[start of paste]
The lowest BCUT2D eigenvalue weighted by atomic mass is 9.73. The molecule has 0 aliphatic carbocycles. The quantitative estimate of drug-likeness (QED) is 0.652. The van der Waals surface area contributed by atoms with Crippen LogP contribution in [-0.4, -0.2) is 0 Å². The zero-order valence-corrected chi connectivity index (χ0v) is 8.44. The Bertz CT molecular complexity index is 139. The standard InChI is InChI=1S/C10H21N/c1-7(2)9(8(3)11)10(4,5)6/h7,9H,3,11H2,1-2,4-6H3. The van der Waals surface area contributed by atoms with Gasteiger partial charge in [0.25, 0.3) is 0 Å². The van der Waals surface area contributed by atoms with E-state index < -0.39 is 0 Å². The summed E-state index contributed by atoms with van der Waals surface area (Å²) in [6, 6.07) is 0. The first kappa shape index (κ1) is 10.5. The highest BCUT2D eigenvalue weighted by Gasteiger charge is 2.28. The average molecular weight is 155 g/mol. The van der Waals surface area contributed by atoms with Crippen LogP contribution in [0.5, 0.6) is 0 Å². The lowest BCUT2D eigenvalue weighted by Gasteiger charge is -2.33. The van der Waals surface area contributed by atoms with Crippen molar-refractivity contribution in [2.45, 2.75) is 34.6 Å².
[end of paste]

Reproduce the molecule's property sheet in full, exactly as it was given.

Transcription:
The lowest BCUT2D eigenvalue weighted by atomic mass is 9.73. The molecule has 0 aliphatic carbocycles. The quantitative estimate of drug-likeness (QED) is 0.652. The van der Waals surface area contributed by atoms with Crippen LogP contribution in [-0.4, -0.2) is 0 Å². The zero-order valence-corrected chi connectivity index (χ0v) is 8.44. The Bertz CT molecular complexity index is 139. The standard InChI is InChI=1S/C10H21N/c1-7(2)9(8(3)11)10(4,5)6/h7,9H,3,11H2,1-2,4-6H3. The van der Waals surface area contributed by atoms with Gasteiger partial charge in [0.25, 0.3) is 0 Å². The van der Waals surface area contributed by atoms with E-state index < -0.39 is 0 Å². The summed E-state index contributed by atoms with van der Waals surface area (Å²) in [6, 6.07) is 0. The first kappa shape index (κ1) is 10.5. The highest BCUT2D eigenvalue weighted by Gasteiger charge is 2.28. The average molecular weight is 155 g/mol. The van der Waals surface area contributed by atoms with Crippen LogP contribution in [0.5, 0.6) is 0 Å². The lowest BCUT2D eigenvalue weighted by Gasteiger charge is -2.33. The van der Waals surface area contributed by atoms with Crippen molar-refractivity contribution in [2.45, 2.75) is 34.6 Å².